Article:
Snow days are like a reset button. Because they're found time, I feel as though I can do what I want to do instead of what I should do, but the truth is, I usually blend the two, taking on projects that have languished at the bottom of my to-do list. That pile of papers from last semester waiting to be filed? Done. Not only that, I cleared out the file drawer to make room for the inevitable influx of new papers.
The bottom drawer in my office that's in a prime location, but storing non-prime stuff? Empty except for two small file boxes with contact information (which will probably be streamlined into one on another day), and waiting for something to fill it. There are plenty of items on my desk and the counter in my office jockeying for position.
So, why are they there, creating clutter, rather than inside the drawer? Because, to paraphrase Elaine from Seinfeld, I'm not sure they're drawer-worthy.
|Empty drawers hold so much promise.|
Yes, I know I sound a little crazy. But the whole idea behind organizing by STYLE is choosing solutions that work for us not just today, but for the foreseeable future -- leading us from existing successes to easy upkeep.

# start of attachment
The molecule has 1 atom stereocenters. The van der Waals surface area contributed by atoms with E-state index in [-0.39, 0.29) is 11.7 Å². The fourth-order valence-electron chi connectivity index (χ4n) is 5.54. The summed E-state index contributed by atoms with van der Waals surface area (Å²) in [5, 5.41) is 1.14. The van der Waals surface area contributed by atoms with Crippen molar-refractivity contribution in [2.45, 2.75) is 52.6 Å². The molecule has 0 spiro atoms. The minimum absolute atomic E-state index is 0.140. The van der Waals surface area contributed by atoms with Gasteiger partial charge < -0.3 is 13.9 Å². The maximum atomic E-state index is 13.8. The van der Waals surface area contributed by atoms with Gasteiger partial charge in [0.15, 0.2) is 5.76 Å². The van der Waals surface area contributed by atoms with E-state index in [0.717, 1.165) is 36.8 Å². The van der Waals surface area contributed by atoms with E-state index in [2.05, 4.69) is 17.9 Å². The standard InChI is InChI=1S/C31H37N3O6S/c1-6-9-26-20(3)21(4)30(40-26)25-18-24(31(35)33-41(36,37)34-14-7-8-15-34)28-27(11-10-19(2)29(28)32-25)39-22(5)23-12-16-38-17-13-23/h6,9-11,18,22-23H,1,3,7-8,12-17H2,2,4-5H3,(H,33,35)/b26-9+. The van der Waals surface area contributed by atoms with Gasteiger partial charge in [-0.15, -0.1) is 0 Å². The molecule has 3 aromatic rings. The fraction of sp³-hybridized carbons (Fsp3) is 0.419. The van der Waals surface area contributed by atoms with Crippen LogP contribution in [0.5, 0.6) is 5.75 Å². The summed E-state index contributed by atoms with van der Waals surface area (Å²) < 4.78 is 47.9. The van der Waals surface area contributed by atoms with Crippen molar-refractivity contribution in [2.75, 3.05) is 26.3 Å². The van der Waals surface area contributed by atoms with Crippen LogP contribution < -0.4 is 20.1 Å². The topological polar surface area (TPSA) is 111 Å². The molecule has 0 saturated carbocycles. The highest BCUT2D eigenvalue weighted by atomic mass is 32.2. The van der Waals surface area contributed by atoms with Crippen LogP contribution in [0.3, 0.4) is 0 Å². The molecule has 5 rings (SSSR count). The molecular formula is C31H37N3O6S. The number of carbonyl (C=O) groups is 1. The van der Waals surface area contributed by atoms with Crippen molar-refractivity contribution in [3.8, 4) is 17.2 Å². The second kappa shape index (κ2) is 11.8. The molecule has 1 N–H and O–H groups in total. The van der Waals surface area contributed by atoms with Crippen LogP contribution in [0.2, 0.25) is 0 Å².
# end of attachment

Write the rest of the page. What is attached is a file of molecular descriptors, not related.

The prime contender for the drawer is the paper clutter that accumulates on my desk, taking it from clear to catastrophe in no time flat. But I'm an I need to see it girl, so stashing it away in a drawer requires a plan so the drawer doesn't become a dumping ground, but instead, creates easy access to the things that land on my desk because they're important and need my attention.
I'm working on it. And since another snow day requires more snow (which I don't want), I'll keep chipping away at it. Just writing about it, in fact, sparked some ideas I want to try. I know that subdivision (an I need to see it style staple) will play a role, and I think I might have just the containers to make it happen.